US Interagency Ecological Site Description handbook published
A new handbook describing the process of ecological site description development was released this month by the USDA Natural Resources Conservation Service, Bureau of Land Management, and the US Forest Service. In 2010, these three agencies signed a Rangeland Interagency Ecological Site Manual to advance ecological site classification as a means to improve their ability to manage the landscape in a coordinated manner across ownership and jurisdictional boundaries. Ecological sites classify land areas according to their potential vegetation and responses to disturbance. Ecological site descriptions house information about the ecosystem services provided by ecological sites and their ecological dynamics, indicators of ecosystem change, and best management practices via state-and-transition models. The publication of the handbook in 2013 effectively links a unified set ecological concepts and methodological approaches to the land management activities of three major federal agencies. Concerted development and refinement of a national ecological site classification system will improve our nation’s ability to harvest and deliver knowledge to improve adaptive management in rangelands, croplands, and forests. Download the Interagency Ecological Site Handbook for Rangelands here, or go to http://directives.sc.egov.usda.gov/33151.wba.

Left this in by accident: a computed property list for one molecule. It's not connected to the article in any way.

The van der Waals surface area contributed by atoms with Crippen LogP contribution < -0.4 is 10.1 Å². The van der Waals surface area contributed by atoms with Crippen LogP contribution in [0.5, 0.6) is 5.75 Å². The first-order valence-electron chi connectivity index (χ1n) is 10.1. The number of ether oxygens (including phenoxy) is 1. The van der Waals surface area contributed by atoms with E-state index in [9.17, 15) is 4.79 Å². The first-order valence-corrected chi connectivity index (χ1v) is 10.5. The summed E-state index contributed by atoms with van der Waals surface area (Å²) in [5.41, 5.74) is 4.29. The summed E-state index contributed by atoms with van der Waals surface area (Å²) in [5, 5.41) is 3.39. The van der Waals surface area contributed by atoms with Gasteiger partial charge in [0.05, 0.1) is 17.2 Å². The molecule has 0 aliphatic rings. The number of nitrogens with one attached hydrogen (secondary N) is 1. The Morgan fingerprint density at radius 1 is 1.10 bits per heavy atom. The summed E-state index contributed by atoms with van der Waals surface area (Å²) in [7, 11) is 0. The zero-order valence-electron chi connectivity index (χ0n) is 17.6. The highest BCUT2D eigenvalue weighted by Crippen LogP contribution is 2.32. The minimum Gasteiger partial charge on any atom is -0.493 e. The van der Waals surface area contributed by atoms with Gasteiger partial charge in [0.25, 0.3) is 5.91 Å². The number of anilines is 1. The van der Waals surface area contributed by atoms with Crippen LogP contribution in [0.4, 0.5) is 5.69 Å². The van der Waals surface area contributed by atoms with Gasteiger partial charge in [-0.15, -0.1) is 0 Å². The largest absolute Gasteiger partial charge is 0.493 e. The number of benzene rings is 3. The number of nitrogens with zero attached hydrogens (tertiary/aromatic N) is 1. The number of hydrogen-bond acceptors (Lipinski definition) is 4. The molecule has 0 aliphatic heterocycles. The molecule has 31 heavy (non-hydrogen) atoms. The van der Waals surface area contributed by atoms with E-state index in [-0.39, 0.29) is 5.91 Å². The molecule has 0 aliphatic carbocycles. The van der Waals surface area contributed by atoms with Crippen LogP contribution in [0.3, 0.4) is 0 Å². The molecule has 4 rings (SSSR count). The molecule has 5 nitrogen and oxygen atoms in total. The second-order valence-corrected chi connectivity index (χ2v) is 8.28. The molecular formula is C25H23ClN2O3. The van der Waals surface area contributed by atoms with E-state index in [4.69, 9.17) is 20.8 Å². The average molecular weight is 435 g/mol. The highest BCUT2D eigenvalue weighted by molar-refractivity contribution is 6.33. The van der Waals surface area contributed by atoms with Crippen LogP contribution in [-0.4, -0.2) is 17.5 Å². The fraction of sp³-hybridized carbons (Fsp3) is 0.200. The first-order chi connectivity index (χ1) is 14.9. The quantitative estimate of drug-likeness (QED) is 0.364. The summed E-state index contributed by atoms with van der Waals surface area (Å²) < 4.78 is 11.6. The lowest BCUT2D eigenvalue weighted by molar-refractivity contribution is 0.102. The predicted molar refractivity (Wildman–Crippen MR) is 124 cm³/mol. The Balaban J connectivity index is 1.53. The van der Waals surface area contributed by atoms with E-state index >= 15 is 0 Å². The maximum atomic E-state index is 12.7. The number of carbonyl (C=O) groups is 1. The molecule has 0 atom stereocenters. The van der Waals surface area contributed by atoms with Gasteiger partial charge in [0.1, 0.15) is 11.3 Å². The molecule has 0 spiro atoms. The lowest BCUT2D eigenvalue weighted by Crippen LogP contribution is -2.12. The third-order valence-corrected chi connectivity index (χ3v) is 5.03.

Ecological sites comprise a land classification system that describes ecological potential and ecosystem dynamics of land areas. They are used to stratify the landscape and organize ecological information for purposes of monitoring, assessment, and management. This page provides some definitions for ecological site descriptions (ESDs) and provides tools and literature pertaining to their development. A comprehensive guidance document for ESD development for the United States is being produced via cooperation of responsible federal agencies and is an active area of research at the Jornada Experimental Range. There are many ways ESD concepts can be developed and applied outside of the United States. Explore the ESD links further for more information or see this link for a printable summary sheet.